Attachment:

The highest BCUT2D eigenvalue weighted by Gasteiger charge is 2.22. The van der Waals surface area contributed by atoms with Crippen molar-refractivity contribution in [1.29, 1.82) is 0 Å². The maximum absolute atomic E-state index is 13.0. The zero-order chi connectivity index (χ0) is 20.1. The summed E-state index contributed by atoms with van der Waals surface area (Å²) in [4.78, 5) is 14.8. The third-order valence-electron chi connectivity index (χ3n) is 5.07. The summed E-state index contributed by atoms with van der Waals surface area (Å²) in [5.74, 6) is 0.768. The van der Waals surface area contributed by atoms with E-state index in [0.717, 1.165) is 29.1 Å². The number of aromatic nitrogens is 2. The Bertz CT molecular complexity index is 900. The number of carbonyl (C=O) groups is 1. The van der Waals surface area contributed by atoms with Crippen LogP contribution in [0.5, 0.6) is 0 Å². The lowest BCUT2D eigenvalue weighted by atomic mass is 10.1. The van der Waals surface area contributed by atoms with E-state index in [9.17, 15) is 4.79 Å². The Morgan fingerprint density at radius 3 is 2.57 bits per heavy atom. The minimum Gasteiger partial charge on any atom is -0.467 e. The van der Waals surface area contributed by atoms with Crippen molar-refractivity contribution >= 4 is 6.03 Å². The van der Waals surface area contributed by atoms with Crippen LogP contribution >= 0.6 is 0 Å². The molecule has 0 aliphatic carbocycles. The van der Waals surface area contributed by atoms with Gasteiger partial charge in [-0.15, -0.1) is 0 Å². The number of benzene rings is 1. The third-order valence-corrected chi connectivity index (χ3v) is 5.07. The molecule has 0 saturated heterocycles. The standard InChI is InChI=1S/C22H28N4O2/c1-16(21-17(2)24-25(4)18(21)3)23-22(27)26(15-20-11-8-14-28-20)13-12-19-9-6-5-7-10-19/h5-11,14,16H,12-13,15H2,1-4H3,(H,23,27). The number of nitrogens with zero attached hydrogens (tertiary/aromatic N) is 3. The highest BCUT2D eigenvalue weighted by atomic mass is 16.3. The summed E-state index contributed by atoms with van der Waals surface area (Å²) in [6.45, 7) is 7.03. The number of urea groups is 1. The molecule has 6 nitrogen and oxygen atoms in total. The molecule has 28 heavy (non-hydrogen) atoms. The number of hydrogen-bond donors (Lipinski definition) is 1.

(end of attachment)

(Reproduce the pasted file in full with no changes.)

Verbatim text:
The highest BCUT2D eigenvalue weighted by Gasteiger charge is 2.22. The van der Waals surface area contributed by atoms with Crippen molar-refractivity contribution in [1.29, 1.82) is 0 Å². The maximum absolute atomic E-state index is 13.0. The zero-order chi connectivity index (χ0) is 20.1. The summed E-state index contributed by atoms with van der Waals surface area (Å²) in [4.78, 5) is 14.8. The third-order valence-electron chi connectivity index (χ3n) is 5.07. The summed E-state index contributed by atoms with van der Waals surface area (Å²) in [5.74, 6) is 0.768. The van der Waals surface area contributed by atoms with E-state index in [0.717, 1.165) is 29.1 Å². The number of aromatic nitrogens is 2. The Bertz CT molecular complexity index is 900. The number of carbonyl (C=O) groups is 1. The van der Waals surface area contributed by atoms with Crippen LogP contribution in [0.5, 0.6) is 0 Å². The lowest BCUT2D eigenvalue weighted by atomic mass is 10.1. The van der Waals surface area contributed by atoms with E-state index in [9.17, 15) is 4.79 Å². The Morgan fingerprint density at radius 3 is 2.57 bits per heavy atom. The minimum Gasteiger partial charge on any atom is -0.467 e. The van der Waals surface area contributed by atoms with Crippen molar-refractivity contribution >= 4 is 6.03 Å². The van der Waals surface area contributed by atoms with Crippen LogP contribution >= 0.6 is 0 Å². The molecule has 0 aliphatic carbocycles. The van der Waals surface area contributed by atoms with Gasteiger partial charge in [-0.15, -0.1) is 0 Å². The number of benzene rings is 1. The third-order valence-corrected chi connectivity index (χ3v) is 5.07. The molecule has 0 saturated heterocycles. The standard InChI is InChI=1S/C22H28N4O2/c1-16(21-17(2)24-25(4)18(21)3)23-22(27)26(15-20-11-8-14-28-20)13-12-19-9-6-5-7-10-19/h5-11,14,16H,12-13,15H2,1-4H3,(H,23,27). The number of nitrogens with zero attached hydrogens (tertiary/aromatic N) is 3. The highest BCUT2D eigenvalue weighted by atomic mass is 16.3. The summed E-state index contributed by atoms with van der Waals surface area (Å²) in [6.45, 7) is 7.03. The number of urea groups is 1. The molecule has 6 nitrogen and oxygen atoms in total. The molecule has 28 heavy (non-hydrogen) atoms. The number of hydrogen-bond donors (Lipinski definition) is 1.